FLASHBACK FRIDAY: THE BESPOKE ROOM

James Andrew at A. Schneller and Sons - photo by Justin Williams - click to enlarge.

James Andrew at A. Schneller and Sons – photo by Justin Williams – click to enlarge.

Since we’ve been on the subject of interior design, I though we might revisit a WIJW piece from several years ago that describes my creative process well — a flashback Friday piece — as true then as it is now!

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As many of you may have gathered by now, I approach interior design in very much the same way a Savile Row tailor would construct a fine bespoke suit. Everything I do is highly considered, with each client’s comfort and delight being my ultimate aim.

Comfort for me is one of the greatest luxuries – a room must be inviting, and well laid out for its intended purpose. Once we’ve established function and point of view, we lay out a floor plan that will in turn determine the scale and proportion for the room’s furnishings, and one of the most important parts of this equation is the selection of the upholstered pieces – often these become the most utilized furnishings in a room, so comfort and livability are paramount.

I turn to my friends at A. Schneller to create the most comfortable and magnificent chairs, sofas, curtains, and other “soft furnishings” – Schneller truly is the interior designer’s equivalent of a Savile Row tailor I mentioned earlier. Every piece can be adjusted to my clients’ specifications for comfort and to the precise scale needed to fit within a particular floor plan.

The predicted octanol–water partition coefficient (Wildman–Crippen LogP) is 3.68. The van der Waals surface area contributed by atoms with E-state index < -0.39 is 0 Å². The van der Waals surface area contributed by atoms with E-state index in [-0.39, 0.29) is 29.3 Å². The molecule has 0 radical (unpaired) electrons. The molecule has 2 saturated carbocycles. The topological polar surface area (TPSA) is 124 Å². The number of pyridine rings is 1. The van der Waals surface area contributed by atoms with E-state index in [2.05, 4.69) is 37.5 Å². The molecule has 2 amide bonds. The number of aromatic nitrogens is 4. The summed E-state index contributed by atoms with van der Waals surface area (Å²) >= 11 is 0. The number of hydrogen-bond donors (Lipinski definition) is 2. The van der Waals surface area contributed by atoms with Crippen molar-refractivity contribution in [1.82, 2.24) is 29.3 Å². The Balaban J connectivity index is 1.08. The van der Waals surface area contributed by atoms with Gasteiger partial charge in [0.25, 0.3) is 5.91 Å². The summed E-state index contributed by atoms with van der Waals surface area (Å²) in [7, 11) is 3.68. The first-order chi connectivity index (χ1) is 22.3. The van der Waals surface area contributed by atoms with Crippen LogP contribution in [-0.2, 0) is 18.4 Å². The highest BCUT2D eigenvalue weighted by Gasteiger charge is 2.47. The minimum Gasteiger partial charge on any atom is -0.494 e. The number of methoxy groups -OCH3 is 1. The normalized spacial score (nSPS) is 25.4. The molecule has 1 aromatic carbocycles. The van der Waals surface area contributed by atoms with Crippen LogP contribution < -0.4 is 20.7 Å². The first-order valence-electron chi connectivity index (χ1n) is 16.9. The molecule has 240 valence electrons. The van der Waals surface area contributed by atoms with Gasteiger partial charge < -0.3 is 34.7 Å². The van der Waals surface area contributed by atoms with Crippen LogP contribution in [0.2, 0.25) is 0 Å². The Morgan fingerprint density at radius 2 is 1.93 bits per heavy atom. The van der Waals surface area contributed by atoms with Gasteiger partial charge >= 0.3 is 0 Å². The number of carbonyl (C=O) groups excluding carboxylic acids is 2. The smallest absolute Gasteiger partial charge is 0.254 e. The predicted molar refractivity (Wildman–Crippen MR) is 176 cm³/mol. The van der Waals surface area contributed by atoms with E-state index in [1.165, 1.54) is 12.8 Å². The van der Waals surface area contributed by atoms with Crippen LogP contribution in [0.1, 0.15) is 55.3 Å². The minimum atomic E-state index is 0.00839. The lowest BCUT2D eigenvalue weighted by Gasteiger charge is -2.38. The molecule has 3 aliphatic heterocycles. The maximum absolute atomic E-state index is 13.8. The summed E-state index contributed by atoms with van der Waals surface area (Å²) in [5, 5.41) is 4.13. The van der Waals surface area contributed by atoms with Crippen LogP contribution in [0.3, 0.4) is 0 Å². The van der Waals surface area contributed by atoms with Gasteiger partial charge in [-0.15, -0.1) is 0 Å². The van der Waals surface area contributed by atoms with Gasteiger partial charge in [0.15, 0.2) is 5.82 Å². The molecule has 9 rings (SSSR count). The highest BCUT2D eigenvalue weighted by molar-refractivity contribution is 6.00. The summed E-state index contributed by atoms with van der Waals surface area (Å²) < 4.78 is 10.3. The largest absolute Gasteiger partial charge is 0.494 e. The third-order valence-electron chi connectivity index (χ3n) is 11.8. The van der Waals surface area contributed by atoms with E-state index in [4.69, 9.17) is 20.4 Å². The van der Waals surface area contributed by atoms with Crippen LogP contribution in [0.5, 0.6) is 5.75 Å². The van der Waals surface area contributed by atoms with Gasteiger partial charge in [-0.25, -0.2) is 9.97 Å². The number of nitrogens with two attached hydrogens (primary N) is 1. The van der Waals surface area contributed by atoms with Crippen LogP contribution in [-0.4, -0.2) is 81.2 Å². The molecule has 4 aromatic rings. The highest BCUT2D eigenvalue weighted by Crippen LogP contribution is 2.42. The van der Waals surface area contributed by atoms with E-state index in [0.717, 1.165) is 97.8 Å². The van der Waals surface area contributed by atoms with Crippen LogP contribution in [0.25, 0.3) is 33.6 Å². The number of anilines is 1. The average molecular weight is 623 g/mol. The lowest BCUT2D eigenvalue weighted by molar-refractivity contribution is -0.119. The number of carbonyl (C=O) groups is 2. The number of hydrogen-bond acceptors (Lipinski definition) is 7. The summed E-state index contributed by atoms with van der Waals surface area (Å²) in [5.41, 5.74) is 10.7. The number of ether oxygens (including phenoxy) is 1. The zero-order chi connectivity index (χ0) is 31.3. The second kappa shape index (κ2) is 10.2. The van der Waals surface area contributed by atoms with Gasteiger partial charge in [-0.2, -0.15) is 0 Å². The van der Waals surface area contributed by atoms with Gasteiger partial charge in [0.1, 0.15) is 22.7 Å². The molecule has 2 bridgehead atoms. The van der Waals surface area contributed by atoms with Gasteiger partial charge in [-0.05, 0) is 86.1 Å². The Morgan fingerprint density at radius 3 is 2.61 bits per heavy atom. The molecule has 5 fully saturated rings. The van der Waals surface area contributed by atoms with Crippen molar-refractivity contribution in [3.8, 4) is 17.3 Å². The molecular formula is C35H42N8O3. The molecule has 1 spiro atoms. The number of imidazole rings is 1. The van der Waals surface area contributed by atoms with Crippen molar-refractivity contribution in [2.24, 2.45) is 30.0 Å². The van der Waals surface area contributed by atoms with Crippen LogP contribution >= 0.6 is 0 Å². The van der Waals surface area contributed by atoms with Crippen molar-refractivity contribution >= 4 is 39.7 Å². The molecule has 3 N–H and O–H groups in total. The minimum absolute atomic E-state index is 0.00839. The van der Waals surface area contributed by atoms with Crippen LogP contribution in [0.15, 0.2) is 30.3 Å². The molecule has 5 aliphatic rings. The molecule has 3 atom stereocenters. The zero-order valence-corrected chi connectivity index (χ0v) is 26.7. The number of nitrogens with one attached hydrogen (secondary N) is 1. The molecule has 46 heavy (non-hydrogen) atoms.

The A. Schneller workroom and furniture gallery is filled with some of the most iconic models of chairs and sofas ever, with many designs having originating in their families workroom – of course their quiver includes a long list of modern takes on many other classics as well.

I recently created a mock room setting at A. Schneller for a client to help them visualize a grouping, pulling together a super chic collection of pieces for a small sitting room. The results I think are a rather stunning and a sophisticated mix of styles (see this enlarged image) – The Fort William sofa covered in brown satin sets the tone for this glamorous room and was originally designed by my mentor, Albert Hadley, and we’re using the “Hadley slipper chair as well. Across from the slipper chair is the “Ellis” chair and instead of a coffee table, I’m using the “Dogbone” ottoman – my client can then hold court while sitting on the very elegant “St Regis” chair.

Enjoying this lovely setting, I’m reclining on the “Dogbone” ottoman wearing a pieced cognac colored suede jacket, purple feather weight cashmere turtleneck sweater, wool check pants in browns and purple, python belt with silver double horse head buckle all by Gucci, Tom Ford saddle leather loafers and sunglasses, Valfrid leather tote by Hildestahl, and my fragrance is Creed Bois du Portugal.